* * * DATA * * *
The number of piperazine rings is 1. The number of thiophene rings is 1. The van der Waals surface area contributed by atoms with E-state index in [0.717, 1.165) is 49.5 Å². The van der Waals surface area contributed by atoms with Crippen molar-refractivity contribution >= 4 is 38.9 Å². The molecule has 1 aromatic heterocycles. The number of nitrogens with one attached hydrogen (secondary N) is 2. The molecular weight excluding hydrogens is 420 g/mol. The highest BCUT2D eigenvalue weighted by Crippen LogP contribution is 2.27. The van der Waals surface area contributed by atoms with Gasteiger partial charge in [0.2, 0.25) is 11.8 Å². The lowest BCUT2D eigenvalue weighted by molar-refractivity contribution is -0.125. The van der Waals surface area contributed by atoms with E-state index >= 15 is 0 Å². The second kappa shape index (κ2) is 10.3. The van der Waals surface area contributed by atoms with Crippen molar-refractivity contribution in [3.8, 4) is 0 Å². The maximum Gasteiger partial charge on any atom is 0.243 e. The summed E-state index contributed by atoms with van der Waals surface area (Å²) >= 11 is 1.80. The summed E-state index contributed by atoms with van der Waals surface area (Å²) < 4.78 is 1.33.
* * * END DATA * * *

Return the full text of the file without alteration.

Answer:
The number of piperazine rings is 1. The number of thiophene rings is 1. The van der Waals surface area contributed by atoms with E-state index in [0.717, 1.165) is 49.5 Å². The van der Waals surface area contributed by atoms with Crippen molar-refractivity contribution >= 4 is 38.9 Å². The molecule has 1 aromatic heterocycles. The number of nitrogens with one attached hydrogen (secondary N) is 2. The molecular weight excluding hydrogens is 420 g/mol. The highest BCUT2D eigenvalue weighted by Crippen LogP contribution is 2.27. The van der Waals surface area contributed by atoms with Gasteiger partial charge in [0.2, 0.25) is 11.8 Å². The lowest BCUT2D eigenvalue weighted by molar-refractivity contribution is -0.125. The van der Waals surface area contributed by atoms with E-state index >= 15 is 0 Å². The second kappa shape index (κ2) is 10.3. The van der Waals surface area contributed by atoms with Crippen molar-refractivity contribution in [3.8, 4) is 0 Å². The maximum Gasteiger partial charge on any atom is 0.243 e. The summed E-state index contributed by atoms with van der Waals surface area (Å²) >= 11 is 1.80. The summed E-state index contributed by atoms with van der Waals surface area (Å²) < 4.78 is 1.33.